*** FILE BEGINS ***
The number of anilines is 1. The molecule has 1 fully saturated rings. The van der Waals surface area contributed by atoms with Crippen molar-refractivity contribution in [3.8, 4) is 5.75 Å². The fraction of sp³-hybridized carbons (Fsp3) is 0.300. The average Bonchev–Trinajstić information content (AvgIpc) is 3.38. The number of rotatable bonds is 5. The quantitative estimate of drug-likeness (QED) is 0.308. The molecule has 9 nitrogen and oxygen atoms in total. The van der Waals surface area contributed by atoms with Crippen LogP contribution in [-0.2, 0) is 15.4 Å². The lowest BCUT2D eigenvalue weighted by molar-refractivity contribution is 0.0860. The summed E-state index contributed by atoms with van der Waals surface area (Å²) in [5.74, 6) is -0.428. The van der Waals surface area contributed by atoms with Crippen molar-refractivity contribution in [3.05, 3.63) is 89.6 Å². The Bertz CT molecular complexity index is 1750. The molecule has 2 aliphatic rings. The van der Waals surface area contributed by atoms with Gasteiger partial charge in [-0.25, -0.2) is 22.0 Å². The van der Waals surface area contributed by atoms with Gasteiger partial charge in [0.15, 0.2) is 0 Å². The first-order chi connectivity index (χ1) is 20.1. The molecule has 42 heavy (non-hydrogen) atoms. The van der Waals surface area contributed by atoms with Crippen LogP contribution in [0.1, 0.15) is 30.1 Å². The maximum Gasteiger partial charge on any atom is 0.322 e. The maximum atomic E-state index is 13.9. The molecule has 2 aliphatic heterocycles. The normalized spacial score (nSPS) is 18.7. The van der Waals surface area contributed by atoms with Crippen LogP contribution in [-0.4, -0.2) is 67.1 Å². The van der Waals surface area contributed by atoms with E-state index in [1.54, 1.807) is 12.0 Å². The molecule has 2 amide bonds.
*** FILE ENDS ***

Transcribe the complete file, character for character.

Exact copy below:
The number of anilines is 1. The molecule has 1 fully saturated rings. The van der Waals surface area contributed by atoms with Crippen molar-refractivity contribution in [3.8, 4) is 5.75 Å². The fraction of sp³-hybridized carbons (Fsp3) is 0.300. The average Bonchev–Trinajstić information content (AvgIpc) is 3.38. The number of rotatable bonds is 5. The quantitative estimate of drug-likeness (QED) is 0.308. The molecule has 9 nitrogen and oxygen atoms in total. The van der Waals surface area contributed by atoms with Crippen LogP contribution in [-0.2, 0) is 15.4 Å². The lowest BCUT2D eigenvalue weighted by molar-refractivity contribution is 0.0860. The summed E-state index contributed by atoms with van der Waals surface area (Å²) in [5.74, 6) is -0.428. The van der Waals surface area contributed by atoms with Crippen molar-refractivity contribution in [3.05, 3.63) is 89.6 Å². The Bertz CT molecular complexity index is 1750. The molecule has 2 aliphatic rings. The van der Waals surface area contributed by atoms with Gasteiger partial charge in [-0.25, -0.2) is 22.0 Å². The van der Waals surface area contributed by atoms with Gasteiger partial charge in [0.15, 0.2) is 0 Å². The first-order chi connectivity index (χ1) is 20.1. The molecule has 42 heavy (non-hydrogen) atoms. The van der Waals surface area contributed by atoms with Crippen LogP contribution in [0.1, 0.15) is 30.1 Å². The maximum Gasteiger partial charge on any atom is 0.322 e. The maximum atomic E-state index is 13.9. The molecule has 2 aliphatic heterocycles. The normalized spacial score (nSPS) is 18.7. The van der Waals surface area contributed by atoms with Crippen LogP contribution in [-0.4, -0.2) is 67.1 Å². The van der Waals surface area contributed by atoms with E-state index in [1.54, 1.807) is 12.0 Å². The molecule has 2 amide bonds.